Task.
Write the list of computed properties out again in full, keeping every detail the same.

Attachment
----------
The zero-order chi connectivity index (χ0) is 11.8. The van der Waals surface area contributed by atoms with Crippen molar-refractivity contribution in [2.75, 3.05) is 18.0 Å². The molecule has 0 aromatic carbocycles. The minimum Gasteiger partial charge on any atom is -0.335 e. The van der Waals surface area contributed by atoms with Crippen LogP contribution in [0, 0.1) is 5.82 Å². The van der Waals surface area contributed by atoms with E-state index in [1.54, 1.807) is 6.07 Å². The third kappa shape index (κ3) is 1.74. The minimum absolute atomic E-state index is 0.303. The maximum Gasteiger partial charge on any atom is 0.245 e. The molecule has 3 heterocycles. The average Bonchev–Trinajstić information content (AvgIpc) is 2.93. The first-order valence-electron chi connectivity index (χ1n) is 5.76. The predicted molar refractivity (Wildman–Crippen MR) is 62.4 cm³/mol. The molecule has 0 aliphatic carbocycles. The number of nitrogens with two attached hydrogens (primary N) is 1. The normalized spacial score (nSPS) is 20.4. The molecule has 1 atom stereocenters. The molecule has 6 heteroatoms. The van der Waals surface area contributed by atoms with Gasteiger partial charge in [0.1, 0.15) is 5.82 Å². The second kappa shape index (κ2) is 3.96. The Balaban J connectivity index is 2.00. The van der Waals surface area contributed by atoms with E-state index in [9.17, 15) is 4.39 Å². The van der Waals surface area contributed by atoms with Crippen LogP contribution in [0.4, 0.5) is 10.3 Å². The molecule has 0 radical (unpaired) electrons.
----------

The zero-order chi connectivity index (χ0) is 11.8. The van der Waals surface area contributed by atoms with Crippen molar-refractivity contribution in [2.75, 3.05) is 18.0 Å². The molecule has 0 aromatic carbocycles. The minimum Gasteiger partial charge on any atom is -0.335 e. The van der Waals surface area contributed by atoms with Crippen LogP contribution in [0, 0.1) is 5.82 Å². The van der Waals surface area contributed by atoms with E-state index in [1.54, 1.807) is 6.07 Å². The third kappa shape index (κ3) is 1.74. The minimum absolute atomic E-state index is 0.303. The maximum Gasteiger partial charge on any atom is 0.245 e. The molecule has 3 heterocycles. The average Bonchev–Trinajstić information content (AvgIpc) is 2.93. The first-order valence-electron chi connectivity index (χ1n) is 5.76. The predicted molar refractivity (Wildman–Crippen MR) is 62.4 cm³/mol. The molecule has 0 aliphatic carbocycles. The number of nitrogens with two attached hydrogens (primary N) is 1. The normalized spacial score (nSPS) is 20.4. The molecule has 1 atom stereocenters. The molecule has 6 heteroatoms. The van der Waals surface area contributed by atoms with Gasteiger partial charge in [0.1, 0.15) is 5.82 Å². The second kappa shape index (κ2) is 3.96. The Balaban J connectivity index is 2.00. The van der Waals surface area contributed by atoms with E-state index in [9.17, 15) is 4.39 Å². The van der Waals surface area contributed by atoms with Crippen LogP contribution in [0.4, 0.5) is 10.3 Å². The molecule has 0 radical (unpaired) electrons.